Ting-Hsu's recent solo exhibition 04:53:77 at IT PARK tries to combine photography and exhibition space.  Its title may suggest a code, scale, or the fiction dawn time, pre-establishing a virtual perception right away accompanied by the contrasting nuances of the bright colors and the black-and-white shades of light and shadow to dive into the unique world composed by the artist where the dimensions of distance and time become out of focus in the extreme quietness.   In her Under Xiaoyouken Bridge, the artist maintains the authenticity of art, the main concept of “Aura” that Walter Benjamin proposes in his “A Short History of Photography.”  The spatial and temporal distance created by light and shadow as emphasized in conceptual art not only expands the aesthetic distance, while the purely abstract expressions also evoke the reminiscent aura of the history and memory from the far past, thus offering a critical stance against a civilization suffering the information bombardment of the aesthetics of reproduction.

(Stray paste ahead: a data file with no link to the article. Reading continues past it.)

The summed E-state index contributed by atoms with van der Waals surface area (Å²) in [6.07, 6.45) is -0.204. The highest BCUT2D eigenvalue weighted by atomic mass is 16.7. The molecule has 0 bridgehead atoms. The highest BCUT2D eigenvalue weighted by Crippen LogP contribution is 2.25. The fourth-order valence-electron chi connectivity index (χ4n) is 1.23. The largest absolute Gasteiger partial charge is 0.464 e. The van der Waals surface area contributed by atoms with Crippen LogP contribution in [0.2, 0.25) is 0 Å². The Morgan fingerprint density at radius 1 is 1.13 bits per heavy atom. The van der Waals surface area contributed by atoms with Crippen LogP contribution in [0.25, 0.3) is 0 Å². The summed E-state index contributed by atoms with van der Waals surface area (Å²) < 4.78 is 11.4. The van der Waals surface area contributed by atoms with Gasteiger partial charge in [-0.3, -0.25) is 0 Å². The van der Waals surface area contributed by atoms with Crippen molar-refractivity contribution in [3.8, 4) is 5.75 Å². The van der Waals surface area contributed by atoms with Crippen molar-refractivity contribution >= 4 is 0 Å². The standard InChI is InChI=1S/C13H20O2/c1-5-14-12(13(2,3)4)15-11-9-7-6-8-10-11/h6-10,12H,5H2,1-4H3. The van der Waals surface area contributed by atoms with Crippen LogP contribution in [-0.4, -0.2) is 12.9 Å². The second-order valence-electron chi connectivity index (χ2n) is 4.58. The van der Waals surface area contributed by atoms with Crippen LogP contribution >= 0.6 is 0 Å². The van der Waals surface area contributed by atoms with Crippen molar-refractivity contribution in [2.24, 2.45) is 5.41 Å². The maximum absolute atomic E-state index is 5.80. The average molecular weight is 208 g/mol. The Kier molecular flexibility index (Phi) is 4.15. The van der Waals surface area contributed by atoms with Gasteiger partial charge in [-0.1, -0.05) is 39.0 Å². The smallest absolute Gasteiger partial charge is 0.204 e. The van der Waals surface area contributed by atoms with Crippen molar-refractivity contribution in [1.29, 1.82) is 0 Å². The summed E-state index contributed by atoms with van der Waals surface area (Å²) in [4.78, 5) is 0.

Interestingly, as contemporary arts reaches beyond the borders of aura, Ting-Hsu's artworks are no longer the viewed objects.  Let us return to the beginning of the article.  We have noticed in her 04:53:77 that viewers not only enjoy creating an interactive mechanism with the artwork, but some even “re-produce” the context.  The dialogue with and the selfie-taking of the other is organically included in the light and shadow to become the work itself.   

At this post-historical moment of traditional art, the philosopher Arthur C. Danto has once mentioned that we should not just follow the forms and approaches developed by our predecessors.  The artist should create the artwork of their own while it should also reflect the time they are living in.  We have to find the most appropriate expression for the immediate situation.  If you know that Ting-Hsu has always chosen one artwork from thousands, you would not cast doubt on her absoluteness.